• seperator

At root, I’m still a collector

Medals are second class in the minds of many collectors.

If something is not legal tender, that is, a coin, it is not worth collecting.

Perhaps the prejudice against medals is not that extreme, but the whole bullion coin market is built on the premise that medals are inferior to coins even if the legal-tender status of the coins is conferred in peculiar denominations.

That is why American Eagles, South African Krugerrands and Canadian Maple Leaf coins are widely traded and precious metal items like American Arts gold medallions aren’t.

We aren’t going to change our current mind set, which is why I ignored a Mint announcement Nov. 5 that it is reviving the sale of four Presidential medals. This didn’t seem important in the rush of other news.

The medals honor Thomas Jefferson, Theodore Roosevelt, Franklin Roosevelt and Ronald Reagan.

They are made of bronze and come in diameters of 1-5/16th inches and 3 inches.

What I like about them, if I can say a few kind words, is that they are affordable numismatic items.

The small size is $6.95. The large one is $39.95.

I do not have to think about bullion when I consider these medals.

I do not have to think about grading.

I can handle them roughly if I so choose, but of course I do not, but it is nice not to have a plastic slab between me and the medal.

I do not look to potential profit.

I simply look at medals as the works of various artists at the Mint and the biographies of the Presidents depicted.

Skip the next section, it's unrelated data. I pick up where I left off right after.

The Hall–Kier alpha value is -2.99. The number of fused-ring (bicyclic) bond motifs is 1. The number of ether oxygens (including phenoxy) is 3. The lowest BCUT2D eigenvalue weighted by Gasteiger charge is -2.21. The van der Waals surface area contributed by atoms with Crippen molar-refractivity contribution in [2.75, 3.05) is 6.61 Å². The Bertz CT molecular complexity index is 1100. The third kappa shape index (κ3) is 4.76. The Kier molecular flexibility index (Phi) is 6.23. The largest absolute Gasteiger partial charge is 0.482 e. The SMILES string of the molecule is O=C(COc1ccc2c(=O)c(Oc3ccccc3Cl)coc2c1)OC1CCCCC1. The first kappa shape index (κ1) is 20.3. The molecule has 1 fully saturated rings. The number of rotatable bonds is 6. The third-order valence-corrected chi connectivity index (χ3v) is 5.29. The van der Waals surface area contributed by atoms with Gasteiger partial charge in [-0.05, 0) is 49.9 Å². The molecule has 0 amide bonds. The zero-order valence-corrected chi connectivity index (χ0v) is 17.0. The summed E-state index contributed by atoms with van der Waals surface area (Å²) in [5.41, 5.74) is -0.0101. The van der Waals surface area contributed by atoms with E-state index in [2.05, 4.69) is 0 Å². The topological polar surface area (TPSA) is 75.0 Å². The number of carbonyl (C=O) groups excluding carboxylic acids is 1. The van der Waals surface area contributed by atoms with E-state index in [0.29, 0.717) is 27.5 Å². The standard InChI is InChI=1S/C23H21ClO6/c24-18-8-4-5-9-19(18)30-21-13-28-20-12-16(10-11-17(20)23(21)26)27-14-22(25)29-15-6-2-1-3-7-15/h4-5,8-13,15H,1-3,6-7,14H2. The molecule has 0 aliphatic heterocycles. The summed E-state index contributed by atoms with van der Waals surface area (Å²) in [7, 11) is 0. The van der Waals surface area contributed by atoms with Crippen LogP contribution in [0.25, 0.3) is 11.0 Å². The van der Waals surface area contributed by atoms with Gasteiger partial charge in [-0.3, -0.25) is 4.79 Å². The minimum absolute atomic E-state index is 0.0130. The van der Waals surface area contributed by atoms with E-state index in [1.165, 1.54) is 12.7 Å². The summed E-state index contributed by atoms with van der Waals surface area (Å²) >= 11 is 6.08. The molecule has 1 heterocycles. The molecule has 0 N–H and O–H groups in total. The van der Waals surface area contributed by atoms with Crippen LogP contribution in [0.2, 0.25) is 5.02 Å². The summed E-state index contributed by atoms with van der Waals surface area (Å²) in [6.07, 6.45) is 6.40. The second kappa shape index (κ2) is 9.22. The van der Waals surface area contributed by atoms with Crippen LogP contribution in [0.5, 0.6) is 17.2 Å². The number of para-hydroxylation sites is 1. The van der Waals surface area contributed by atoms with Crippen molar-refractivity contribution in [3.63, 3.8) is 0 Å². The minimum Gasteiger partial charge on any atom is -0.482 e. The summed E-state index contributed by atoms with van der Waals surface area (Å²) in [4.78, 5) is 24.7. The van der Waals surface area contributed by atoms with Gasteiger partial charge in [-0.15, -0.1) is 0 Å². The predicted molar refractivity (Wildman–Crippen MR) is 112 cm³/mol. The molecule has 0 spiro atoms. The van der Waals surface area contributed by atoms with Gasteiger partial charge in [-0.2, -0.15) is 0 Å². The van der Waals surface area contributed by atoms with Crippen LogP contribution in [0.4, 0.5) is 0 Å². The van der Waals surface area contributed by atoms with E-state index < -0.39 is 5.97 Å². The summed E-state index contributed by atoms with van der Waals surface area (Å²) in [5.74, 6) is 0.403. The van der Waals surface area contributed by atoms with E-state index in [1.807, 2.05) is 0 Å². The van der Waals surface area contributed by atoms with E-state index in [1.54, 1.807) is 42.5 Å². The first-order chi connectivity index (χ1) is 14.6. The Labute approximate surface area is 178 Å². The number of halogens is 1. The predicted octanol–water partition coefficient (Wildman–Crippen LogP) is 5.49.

This urge to own and to learn about medals is virtually identical to what I was feeling when my imagination was captured by collecting Lincoln cents so long ago.

I wasn’t a bullion speculator or a grading stickler then.

I have never lost that simple curiosity and pride of owning an object simply for the sake of owning it, but I have to admit that these characteristics of mine get buried in the apparently more sophisticated rush to grade and speculate about more valuable coins.

Many years ago I purchased a dozen or so of the small Presidential medals simply because I wanted them.

Where they are exactly now I will have to puzzle over.

My memory is fuzzy beyond the fact that I never got rid of them.

Such is the fate of the numismatic object that is not a coin.

However, I think every collector should buy one or two of these Presidential medals, or all four, to reacquaint themselves with the pure pleasure of ownership without great risk and escape the feeling of being caught up in the hectic elements of modern coin collecting.

Buzz blogger Dave Harper has twice won the Numismatic Literary Guild Award for Best Blog and is editor of the weekly newspaper “Numismatic News.”

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One Response to At root, I’m still a collector

  1. The medals in the coin and chronicles sets are not legal tender.Yet certified in high grades are commanding high prices.Why doesn’t the mint make the next four out of silver like they did the Ronald Regan and his wife medals.This at least will give us some reason to buy them.I can’t see bronze not as a collector.My option and that’s all it is is just another mistake by the mint.Time and sales will show the way not to mention mintage.Here we go again.

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